Fluoride is the most effective agent available to help prevent tooth decay. It is a mineral that is naturally present in varying amounts in almost all foods and water supplies. The benefits of fluoride have been well known for over 50 years and are supported by many health and professional organizations.
Fluoride works in two ways:
Topical fluoride strengthens the teeth once they have erupted by seeping into the outer surface of the tooth enamel, making the teeth more resistant to decay. We gain topical fluoride by using fluoride containing dental products such as toothpaste, mouth rinses, and gels. Dentists and dental hygienists generally recommend that children have a professional application of fluoride twice a year during dental check-ups.
Systemic fluoride strengthens the teeth that have erupted as well as those that are developing under the gums. We gain systemic fluoride from most foods and our community water supplies. It is also available as a supplement in drop or gel form and can be prescribed by your dentist or physician. Generally, fluoride drops are recommended for infants, and tablets are best suited for children up through the teen years. It is very important to monitor the amounts of fluoride a child ingests. If too much fluoride is consumed while the teeth are developing, a condition called fluorosis (white spots on the teeth) may result.
Although most people receive fluoride from food and water, sometimes it is not enough to help prevent decay. Your dentist or dental hygienist may recommend the use of home and/or professional fluoride treatments for the following reasons:
- Deep pits and fissures on the chewing surfaces of teeth.
- Exposed and sensitive root surfaces.
- Fair to poor oral hygiene habits.
- Frequent sugar and carbohydrate intake.
- Inadequate exposure to fluorides.
- Inadequate saliva flow due to medical conditions, medical treatments or medications.
- Recent history of dental decay.
Remember, fluoride alone will not prevent tooth decay! It is important to brush at least twice a day, floss regularly, eat balanced meals, reduce sugary snacks, and visit your dentist on a regular basis.
A beautiful, healthy smile that lasts a lifetime is our ultimate goal when treating patients. Your personal home care plays an important role in achieving that goal. Your personal home care starts by eating balanced meals, reducing the number of snacks you eat, and correctly using the various dental aids that help control the plaque and bacteria that cause dental disease.
Tooth brushing – Brush your teeth at least twice a day (especially before going to bed at night) with an ADA approved soft bristle brush and toothpaste.
- Place the brush at a 45 degree angle to the gums and gently brush using a small, circular motion, ensuring that you always feel the bristles on the gums.
- Brush the outer, inner, and biting surfaces of each tooth.
- Use the tip of the brush to clean the inside of the front teeth.
- Brush your tongue to remove bacteria and freshen your breath.
Electric toothbrushes are also recommended. They are easy to use and can remove plaque efficiently. Simply place the bristles of the electric brush on your gums and teeth and allow the brush to do its job, several teeth at a time.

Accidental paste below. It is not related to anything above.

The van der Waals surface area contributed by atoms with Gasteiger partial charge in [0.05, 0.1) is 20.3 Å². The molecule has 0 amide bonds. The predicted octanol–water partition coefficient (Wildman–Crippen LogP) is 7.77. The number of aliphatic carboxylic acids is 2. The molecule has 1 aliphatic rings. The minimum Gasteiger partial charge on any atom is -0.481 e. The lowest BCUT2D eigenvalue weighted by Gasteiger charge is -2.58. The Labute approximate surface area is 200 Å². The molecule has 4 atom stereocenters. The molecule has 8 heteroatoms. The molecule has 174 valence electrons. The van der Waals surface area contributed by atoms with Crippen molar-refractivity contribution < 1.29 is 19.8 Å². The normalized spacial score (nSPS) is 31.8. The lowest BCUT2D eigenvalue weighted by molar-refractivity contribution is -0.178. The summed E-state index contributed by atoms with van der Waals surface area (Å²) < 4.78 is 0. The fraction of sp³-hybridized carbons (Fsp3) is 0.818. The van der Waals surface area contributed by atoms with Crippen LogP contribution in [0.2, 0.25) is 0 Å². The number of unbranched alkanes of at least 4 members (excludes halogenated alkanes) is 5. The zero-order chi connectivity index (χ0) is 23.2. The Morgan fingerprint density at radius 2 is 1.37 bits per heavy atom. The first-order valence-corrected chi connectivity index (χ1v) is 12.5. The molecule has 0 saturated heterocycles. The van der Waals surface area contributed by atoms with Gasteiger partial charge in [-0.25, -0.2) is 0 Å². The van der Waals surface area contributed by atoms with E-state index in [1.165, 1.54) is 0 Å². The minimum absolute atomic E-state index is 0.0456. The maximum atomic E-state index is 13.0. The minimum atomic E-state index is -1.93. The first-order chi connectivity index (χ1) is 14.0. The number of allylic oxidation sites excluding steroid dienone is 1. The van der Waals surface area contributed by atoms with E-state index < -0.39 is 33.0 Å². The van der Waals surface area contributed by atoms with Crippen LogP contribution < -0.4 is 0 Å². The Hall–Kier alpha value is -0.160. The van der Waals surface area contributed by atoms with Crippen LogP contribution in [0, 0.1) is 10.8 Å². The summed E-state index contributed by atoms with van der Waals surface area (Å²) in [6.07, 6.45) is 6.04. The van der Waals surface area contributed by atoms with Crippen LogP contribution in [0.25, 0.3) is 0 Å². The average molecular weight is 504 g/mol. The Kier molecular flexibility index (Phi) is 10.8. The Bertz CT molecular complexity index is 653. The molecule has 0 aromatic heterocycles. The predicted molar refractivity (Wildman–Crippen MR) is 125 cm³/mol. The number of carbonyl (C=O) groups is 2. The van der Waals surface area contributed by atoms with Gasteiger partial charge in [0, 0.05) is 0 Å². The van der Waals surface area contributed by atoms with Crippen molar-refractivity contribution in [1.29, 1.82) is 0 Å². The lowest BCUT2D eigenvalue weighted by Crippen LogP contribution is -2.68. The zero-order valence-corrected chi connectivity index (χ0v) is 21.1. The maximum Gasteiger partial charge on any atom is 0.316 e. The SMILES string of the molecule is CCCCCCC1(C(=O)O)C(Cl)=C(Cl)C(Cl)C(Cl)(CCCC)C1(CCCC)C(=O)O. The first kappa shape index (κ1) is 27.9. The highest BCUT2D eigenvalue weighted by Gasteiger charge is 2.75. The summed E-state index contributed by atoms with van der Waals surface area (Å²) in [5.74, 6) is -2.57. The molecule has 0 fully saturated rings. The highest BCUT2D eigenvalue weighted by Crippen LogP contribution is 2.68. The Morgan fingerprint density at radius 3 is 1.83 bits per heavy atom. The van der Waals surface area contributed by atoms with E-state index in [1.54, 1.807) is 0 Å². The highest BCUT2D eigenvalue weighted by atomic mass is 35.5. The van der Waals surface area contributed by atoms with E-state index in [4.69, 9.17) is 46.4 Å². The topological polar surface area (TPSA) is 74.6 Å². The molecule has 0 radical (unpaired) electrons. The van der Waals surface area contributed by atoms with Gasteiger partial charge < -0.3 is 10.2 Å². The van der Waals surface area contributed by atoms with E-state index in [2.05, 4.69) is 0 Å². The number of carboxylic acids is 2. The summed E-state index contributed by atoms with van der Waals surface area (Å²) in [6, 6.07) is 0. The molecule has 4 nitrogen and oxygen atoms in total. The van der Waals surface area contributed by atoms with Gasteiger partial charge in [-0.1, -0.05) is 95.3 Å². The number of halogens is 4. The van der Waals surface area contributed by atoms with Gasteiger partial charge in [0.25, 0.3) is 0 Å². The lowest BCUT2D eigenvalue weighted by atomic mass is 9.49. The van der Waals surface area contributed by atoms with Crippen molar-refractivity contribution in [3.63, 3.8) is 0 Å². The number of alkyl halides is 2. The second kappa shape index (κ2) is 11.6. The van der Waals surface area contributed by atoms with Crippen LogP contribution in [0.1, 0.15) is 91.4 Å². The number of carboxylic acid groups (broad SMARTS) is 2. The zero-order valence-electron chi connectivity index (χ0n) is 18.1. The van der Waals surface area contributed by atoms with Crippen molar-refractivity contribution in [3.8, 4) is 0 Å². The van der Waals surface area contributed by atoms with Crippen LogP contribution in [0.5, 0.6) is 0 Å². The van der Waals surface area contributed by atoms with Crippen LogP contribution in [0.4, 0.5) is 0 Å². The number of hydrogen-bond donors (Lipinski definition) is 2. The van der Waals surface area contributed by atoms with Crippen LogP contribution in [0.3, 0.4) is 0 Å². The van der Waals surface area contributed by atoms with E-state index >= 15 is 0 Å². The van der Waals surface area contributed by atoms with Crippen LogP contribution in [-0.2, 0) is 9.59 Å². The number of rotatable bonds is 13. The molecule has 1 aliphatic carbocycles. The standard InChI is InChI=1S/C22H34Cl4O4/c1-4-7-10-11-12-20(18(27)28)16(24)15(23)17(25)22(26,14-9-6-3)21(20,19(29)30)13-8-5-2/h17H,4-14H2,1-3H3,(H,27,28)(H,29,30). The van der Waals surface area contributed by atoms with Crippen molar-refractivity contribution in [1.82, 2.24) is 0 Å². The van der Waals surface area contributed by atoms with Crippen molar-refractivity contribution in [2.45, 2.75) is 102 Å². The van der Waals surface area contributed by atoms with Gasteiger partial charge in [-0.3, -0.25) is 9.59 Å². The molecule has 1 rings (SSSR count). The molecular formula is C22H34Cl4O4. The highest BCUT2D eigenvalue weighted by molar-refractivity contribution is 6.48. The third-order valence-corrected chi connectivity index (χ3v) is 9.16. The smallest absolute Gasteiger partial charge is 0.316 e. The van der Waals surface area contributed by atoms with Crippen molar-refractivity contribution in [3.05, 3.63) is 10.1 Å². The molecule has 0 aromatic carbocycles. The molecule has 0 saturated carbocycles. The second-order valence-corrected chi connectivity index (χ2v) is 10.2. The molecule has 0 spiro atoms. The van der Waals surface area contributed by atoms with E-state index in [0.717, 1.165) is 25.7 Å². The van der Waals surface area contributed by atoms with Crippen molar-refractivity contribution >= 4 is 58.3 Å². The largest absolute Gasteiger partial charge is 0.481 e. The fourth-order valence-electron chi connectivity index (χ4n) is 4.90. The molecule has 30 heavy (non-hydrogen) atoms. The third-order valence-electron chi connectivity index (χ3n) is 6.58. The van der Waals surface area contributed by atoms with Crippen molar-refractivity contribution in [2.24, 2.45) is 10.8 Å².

Flossing – Daily flossing is the best way to clean between the teeth and under the gumline. Flossing not only helps clean these spaces, it disrupts plaque colonies from building up, preventing damage to the gums, teeth, and bone.
- Take 12-16 inches (30-40cm) of dental floss and wrap it around your middle fingers, leaving about 2 inches (5cm) of floss between the hands.
- Using your thumbs and forefingers to guide the floss, gently insert the floss between teeth using a sawing motion.
- Curve the floss into a “C” shape around each tooth and under the gumline. Gently move the floss up and down, cleaning the side of each tooth.
Floss holders are recommended if you have difficulty using conventional floss.
Rinsing – It is important to rinse your mouth with water after brushing and after meals if you are unable to brush. If you are using an over-the-counter product for rinsing, it’s a good idea to consult with your dentist or dental hygienist on its appropriateness for you.
Use other dental aids as recommended by your dentist or dental hygienist: interdental brushes, rubber tip stimulators, tongue cleaners, irrigation devices, fluoride, medicated rinses, etc., can all play a role in good dental home care.
How to Properly Brush & Floss
Brushing and flossing are of paramount importance to oral hygiene. Though bi-annual professional dental cleanings remove plaque, tartar, and debris, excellent homecare methods are equally valuable. Proper brushing and flossing can enhance the health of the mouth, make the smile sparkle, and prevent serious diseases.
Reasons why proper brushing and flossing are essential:
- Prevention of tooth decay – Tooth decay is one of the leading causes of tooth loss, and its treatment often requires complex dental procedures. Tooth decay occurs when the acids found in plaque erode the natural enamel found on the teeth. This phenomenon can easily be prevented by using proper home hygiene methods.